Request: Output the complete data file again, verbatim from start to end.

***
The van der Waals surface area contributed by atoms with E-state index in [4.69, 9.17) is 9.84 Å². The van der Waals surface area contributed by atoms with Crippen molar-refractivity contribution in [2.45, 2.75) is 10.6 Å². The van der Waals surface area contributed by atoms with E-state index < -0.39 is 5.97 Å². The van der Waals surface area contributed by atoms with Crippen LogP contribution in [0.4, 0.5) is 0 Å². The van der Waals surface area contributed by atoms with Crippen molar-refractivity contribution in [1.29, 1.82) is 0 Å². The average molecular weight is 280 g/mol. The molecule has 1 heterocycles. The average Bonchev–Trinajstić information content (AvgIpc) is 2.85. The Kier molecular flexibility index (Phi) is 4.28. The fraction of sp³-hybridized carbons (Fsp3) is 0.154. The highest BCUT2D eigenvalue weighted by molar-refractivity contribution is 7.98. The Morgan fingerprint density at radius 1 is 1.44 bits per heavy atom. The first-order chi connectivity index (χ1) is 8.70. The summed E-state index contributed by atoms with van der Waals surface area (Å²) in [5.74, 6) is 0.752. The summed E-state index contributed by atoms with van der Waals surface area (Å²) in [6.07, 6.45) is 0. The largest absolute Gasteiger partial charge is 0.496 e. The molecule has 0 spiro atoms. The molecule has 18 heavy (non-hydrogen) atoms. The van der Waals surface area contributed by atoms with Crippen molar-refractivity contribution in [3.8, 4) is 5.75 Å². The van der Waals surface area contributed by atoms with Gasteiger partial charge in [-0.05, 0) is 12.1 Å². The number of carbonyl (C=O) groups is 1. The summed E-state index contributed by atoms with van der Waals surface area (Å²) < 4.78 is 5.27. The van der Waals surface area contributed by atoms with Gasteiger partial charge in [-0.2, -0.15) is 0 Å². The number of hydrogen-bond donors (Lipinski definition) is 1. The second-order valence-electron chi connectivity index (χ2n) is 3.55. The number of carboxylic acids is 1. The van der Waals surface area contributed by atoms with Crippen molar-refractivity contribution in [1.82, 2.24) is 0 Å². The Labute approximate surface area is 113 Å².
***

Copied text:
The van der Waals surface area contributed by atoms with E-state index in [4.69, 9.17) is 9.84 Å². The van der Waals surface area contributed by atoms with Crippen molar-refractivity contribution in [2.45, 2.75) is 10.6 Å². The van der Waals surface area contributed by atoms with E-state index < -0.39 is 5.97 Å². The van der Waals surface area contributed by atoms with Crippen LogP contribution in [0.4, 0.5) is 0 Å². The van der Waals surface area contributed by atoms with Crippen molar-refractivity contribution in [1.29, 1.82) is 0 Å². The average molecular weight is 280 g/mol. The molecule has 1 heterocycles. The average Bonchev–Trinajstić information content (AvgIpc) is 2.85. The Kier molecular flexibility index (Phi) is 4.28. The fraction of sp³-hybridized carbons (Fsp3) is 0.154. The highest BCUT2D eigenvalue weighted by molar-refractivity contribution is 7.98. The Morgan fingerprint density at radius 1 is 1.44 bits per heavy atom. The first-order chi connectivity index (χ1) is 8.70. The summed E-state index contributed by atoms with van der Waals surface area (Å²) in [5.74, 6) is 0.752. The summed E-state index contributed by atoms with van der Waals surface area (Å²) in [6.07, 6.45) is 0. The largest absolute Gasteiger partial charge is 0.496 e. The molecule has 0 spiro atoms. The molecule has 18 heavy (non-hydrogen) atoms. The van der Waals surface area contributed by atoms with Crippen molar-refractivity contribution in [3.8, 4) is 5.75 Å². The van der Waals surface area contributed by atoms with Gasteiger partial charge in [-0.05, 0) is 12.1 Å². The number of carbonyl (C=O) groups is 1. The summed E-state index contributed by atoms with van der Waals surface area (Å²) < 4.78 is 5.27. The van der Waals surface area contributed by atoms with Gasteiger partial charge in [-0.2, -0.15) is 0 Å². The number of hydrogen-bond donors (Lipinski definition) is 1. The second-order valence-electron chi connectivity index (χ2n) is 3.55. The number of carboxylic acids is 1. The van der Waals surface area contributed by atoms with Crippen molar-refractivity contribution in [1.82, 2.24) is 0 Å². The Labute approximate surface area is 113 Å².